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Top 10 IDEs to Use in Python

Codes are written and edited in a code editor. By convection, they are lightweight and help for fasting learning in programming. But as you write larger codes, you are prone to make syntax errors, link modules from different directories, test and debug your codes, etc. In such scenarios, it is a good idea to use IDEs

IDEs which stands for Integrated Development Environments. They can be regarded as a more sophisticated code editor even though both terms are used interchangeably by developers. They significantly boost your productivity and help you write cleaner codes. 

However, there are a plethora of IDEs out there. In this article, we will discuss the best IDEs you can use and their features. Let’s jump into it. 

1. Sublime Text 3

Sublime Text is one of the most loved IDEs even for advanced python developers. Sublime Text does not support only Python but many other programming languages. While Sublime Text has built-in support for Python, you can also install packages for auto-completion, code linting, debugging, and so on. It also has many of the packages used for scientific development and web development including Flask and Django. 

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With Sublime Text, you have full customization of the IDE which allows you to build applications based on your requirements. The IDE works on various operating systems such as Windows, macOS, Linux, etc.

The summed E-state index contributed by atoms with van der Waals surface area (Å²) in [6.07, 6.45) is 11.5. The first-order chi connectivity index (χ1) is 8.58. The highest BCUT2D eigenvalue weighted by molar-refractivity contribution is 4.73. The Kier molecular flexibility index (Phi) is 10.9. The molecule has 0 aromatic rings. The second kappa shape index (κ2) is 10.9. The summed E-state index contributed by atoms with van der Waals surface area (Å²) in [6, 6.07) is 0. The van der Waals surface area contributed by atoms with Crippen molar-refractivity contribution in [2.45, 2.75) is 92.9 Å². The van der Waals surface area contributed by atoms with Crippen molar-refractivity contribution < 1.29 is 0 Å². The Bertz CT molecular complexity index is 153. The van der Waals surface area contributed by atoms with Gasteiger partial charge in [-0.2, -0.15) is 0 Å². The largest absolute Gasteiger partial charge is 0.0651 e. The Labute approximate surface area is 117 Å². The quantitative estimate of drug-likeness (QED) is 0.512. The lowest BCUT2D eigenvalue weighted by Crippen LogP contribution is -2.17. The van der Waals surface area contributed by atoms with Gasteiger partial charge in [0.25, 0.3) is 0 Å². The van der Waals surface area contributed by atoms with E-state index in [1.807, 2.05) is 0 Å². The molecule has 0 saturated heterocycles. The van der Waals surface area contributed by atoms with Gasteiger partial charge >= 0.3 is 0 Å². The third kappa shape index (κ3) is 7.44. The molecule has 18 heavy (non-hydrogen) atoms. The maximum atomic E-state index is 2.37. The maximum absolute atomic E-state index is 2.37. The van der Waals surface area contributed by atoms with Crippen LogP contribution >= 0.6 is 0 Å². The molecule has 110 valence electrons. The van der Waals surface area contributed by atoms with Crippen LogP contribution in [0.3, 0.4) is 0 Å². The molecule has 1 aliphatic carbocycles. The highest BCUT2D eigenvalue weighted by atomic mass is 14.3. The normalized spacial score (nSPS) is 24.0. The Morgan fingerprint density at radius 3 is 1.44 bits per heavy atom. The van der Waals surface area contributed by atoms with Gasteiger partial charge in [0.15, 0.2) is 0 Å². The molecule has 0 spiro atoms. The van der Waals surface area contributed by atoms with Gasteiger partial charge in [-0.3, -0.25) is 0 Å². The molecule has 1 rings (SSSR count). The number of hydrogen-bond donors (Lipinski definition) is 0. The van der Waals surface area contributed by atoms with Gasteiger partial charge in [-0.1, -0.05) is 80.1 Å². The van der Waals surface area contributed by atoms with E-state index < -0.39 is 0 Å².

Moreso, Sublime Text has a free trial.


  • You can highlight syntax 
  • It is super responsive and fast 
  • It has a robust API that makes you install plugins for better functionality. 
  • It has multiple selections. You can select a variable all at once and make changes 
  • It has a command palette that opens you to infrequently used functionality.

2 . PyCharm

PyCharm is a popular cross-platform IDE for Python. PyCharm is capable of syncing complicated codes efficiently. It also has APIs that can be used to build plugins for more personalized functionalities. PyCharm IDE is used on various platforms such as Windows, Linux, and macOS. PyCharm has a free version as well as a paid version. The paid version however supports advanced features such as full DB management.


  • It has a great community support
  • Code syntax highlighting
  • PyCharm is capable of doing testing and debugging without any external requirements. 

3. Visual Studio Code 

Visual Studio Code called VS code for short is another state-of-the-art IDE. It was developed by Microsoft in 2015 and has since added a lot of cool functionalities. VS Code is an open-source project on GitHub and has the most contributions to any Microsoft program. Its UI is appealing to the eyes, making your codes look beautiful. Also, Visual Studio packs several interesting features such as autocompletion, a debugging console as well as a terminal capable of launching web servers. 


  • It is lightweight
  • It had over 4500 extensions
  • It can be used for many applications depending on the extension installed. 
  • You can import keyboard shortcuts from other text editors such as Sublime Text

4. Atom 

Atom is a great lightweight IDE for Python developers. It is particularly loved by many because of its simple user interface relative to other IDEs. It is a free and open-source project that is also cross-platform. This means that Atom works on all the major operating systems. 


  • Intelligent autocompletion
  • It is cross-platform
  • It has multiple panes
  • It has a built-in package manager that allows you to search for new packages and install them right from Atom without pip
  • It has a find and replaces the feature

5. Kite